April 27, 2020

When Two Weeks Becomes a Semester

Kendra M. Burns
Three children sit together at a table on a laptop while a caregiver looks over their shoulders

In this story from the front lines of remote learning, a school registrar and her husband, a teacher, find a balance between educating their students and their own children.


Last month, on March 13, 2020, it was decided that the high school where I work as Registrar would be closed for two weeks due to the novel coronavirus. We had been prepping for distance learning at this point for approximately two weeks. Having been a classroom teacher for fifteen years in grades 6-12 before moving into my current role, I was nervous for other teachers, including my husband.

What would this look like for educators planning lessons, assessments, and project-based collaborative opportunities? How would novice educators learn to record themselves teaching concepts or sharing screens? Were the companies that created Zoom and Loom videos prepared for the exponential increase in use and productivity? School office educators would also have to recreate the way in which they worked. We were used to walking across the office to meet with each other and discuss academics or registration for the following school year. Now, we too will create agendas, schedule online meetings, and use other online tools like Slack to correspond quickly.  

Put simply, it was going to be far more difficult to work from home than to be on campus or in the classroom every day. The relationships that are strengthened by daily interaction would be stressed by distance. But educators are flexible. We adjust. We make it work. It’s always done because it is what’s best for the children.

Moreover, my husband and I, both educators—as I aforementioned—have three young children at home. We are not only preparing for our own responsibilities, but also receiving lesson plans and creative ideas from our children’s teachers. In fact, we receive three sets of these every day. We have gotten creative with their schedules. We balance their workload with ours—integrating time outside in the fresh air with indoor academic or non-academic time. We answer emails, prepare lessons, and continue with our work long after they have gone to sleep at night to accommodate the demand of our roles as educators. And we have been doing it for longer than just two weeks. Many states have closed schools for the duration of this traditional school year, so we will still have a journey ahead of us. If you are looking for additional at-home experiences for your children, the number of websites that have provided lessons and interactive opportunities is amazing! To name a few, Google Arts & Culture features over 1200 leading museums and archives for children to explore. Scholastic Magazine has a “learn at home” program. Dolly Parton’s Imagination Library mails out to children a free book each month up until age five. There is also an entire list of education companies offering free subscriptions. If you go to kidsactivitiesblog.com, you will find such a list.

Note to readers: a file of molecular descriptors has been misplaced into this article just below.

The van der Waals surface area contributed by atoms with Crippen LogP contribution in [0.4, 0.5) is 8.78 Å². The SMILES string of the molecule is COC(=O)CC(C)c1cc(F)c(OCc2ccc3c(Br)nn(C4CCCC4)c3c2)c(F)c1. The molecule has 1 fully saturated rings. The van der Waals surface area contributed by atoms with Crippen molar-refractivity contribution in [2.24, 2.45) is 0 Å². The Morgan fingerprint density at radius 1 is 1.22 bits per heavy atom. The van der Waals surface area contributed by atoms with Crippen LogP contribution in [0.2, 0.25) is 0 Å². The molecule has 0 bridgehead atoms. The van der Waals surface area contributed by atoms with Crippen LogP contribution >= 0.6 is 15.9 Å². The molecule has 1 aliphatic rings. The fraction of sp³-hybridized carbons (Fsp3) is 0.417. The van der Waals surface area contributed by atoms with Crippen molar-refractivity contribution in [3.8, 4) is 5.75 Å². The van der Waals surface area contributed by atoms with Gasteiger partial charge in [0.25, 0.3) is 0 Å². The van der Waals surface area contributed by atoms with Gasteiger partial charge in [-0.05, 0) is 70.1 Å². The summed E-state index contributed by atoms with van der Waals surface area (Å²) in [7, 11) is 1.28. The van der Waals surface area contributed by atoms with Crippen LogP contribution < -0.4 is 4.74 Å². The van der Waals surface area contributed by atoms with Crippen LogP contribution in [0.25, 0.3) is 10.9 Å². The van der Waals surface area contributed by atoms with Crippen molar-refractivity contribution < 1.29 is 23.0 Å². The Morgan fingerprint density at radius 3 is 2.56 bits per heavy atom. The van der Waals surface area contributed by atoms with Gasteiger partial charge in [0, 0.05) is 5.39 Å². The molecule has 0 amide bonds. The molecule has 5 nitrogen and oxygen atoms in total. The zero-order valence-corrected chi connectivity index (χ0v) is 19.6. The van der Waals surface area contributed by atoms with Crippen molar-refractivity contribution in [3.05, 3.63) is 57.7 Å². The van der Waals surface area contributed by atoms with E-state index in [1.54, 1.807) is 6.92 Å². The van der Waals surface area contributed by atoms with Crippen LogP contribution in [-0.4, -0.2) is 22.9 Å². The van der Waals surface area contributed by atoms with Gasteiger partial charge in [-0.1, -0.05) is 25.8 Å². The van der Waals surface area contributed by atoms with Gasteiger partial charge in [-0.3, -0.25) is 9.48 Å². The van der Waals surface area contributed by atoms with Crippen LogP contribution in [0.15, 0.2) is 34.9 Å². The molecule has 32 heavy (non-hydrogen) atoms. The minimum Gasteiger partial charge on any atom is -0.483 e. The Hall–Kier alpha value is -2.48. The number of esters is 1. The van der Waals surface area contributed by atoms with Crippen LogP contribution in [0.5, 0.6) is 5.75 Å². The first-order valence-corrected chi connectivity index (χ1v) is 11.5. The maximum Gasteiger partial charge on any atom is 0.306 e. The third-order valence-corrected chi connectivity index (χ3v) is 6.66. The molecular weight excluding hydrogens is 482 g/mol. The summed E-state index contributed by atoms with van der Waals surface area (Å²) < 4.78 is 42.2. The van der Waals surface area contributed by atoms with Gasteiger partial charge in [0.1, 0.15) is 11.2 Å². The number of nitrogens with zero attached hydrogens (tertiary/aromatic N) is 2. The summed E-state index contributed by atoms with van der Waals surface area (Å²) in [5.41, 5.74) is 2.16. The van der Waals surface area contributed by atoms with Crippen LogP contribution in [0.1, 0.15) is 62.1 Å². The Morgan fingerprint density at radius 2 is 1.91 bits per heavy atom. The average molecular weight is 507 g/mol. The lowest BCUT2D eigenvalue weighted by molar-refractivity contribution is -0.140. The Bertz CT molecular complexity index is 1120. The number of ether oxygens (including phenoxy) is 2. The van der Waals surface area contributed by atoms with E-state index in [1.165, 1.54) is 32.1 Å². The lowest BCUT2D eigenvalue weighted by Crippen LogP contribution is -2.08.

As a nation, a community, a group of educators, parents, and life-long learners, we can adapt to this situation and succeed. After all, at age 87, Michelangelo once inscribed the words “I am still learning” on a sketch and is credited with this famous saying.

Kendra M. Burns
High School Registrar

Visit GoGuardian's Distance Learning hub for more stories like this one and for resources to support your schools during closures.